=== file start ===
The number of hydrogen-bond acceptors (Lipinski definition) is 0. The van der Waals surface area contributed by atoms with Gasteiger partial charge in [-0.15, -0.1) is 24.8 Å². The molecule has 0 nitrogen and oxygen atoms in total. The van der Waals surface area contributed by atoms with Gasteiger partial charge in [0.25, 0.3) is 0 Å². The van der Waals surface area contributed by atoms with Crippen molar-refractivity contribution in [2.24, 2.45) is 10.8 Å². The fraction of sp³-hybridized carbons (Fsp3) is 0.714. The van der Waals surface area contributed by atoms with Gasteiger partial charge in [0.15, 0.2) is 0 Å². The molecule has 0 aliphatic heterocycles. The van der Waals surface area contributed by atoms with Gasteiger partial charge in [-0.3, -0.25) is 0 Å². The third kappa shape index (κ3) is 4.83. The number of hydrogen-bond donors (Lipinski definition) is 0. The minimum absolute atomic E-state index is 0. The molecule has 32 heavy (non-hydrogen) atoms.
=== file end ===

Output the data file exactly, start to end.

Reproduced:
The number of hydrogen-bond acceptors (Lipinski definition) is 0. The van der Waals surface area contributed by atoms with Gasteiger partial charge in [-0.15, -0.1) is 24.8 Å². The molecule has 0 nitrogen and oxygen atoms in total. The van der Waals surface area contributed by atoms with Gasteiger partial charge in [0.25, 0.3) is 0 Å². The van der Waals surface area contributed by atoms with Crippen molar-refractivity contribution in [2.24, 2.45) is 10.8 Å². The fraction of sp³-hybridized carbons (Fsp3) is 0.714. The van der Waals surface area contributed by atoms with Gasteiger partial charge in [0.15, 0.2) is 0 Å². The molecule has 0 aliphatic heterocycles. The van der Waals surface area contributed by atoms with Gasteiger partial charge in [-0.3, -0.25) is 0 Å². The third kappa shape index (κ3) is 4.83. The number of hydrogen-bond donors (Lipinski definition) is 0. The minimum absolute atomic E-state index is 0. The molecule has 32 heavy (non-hydrogen) atoms.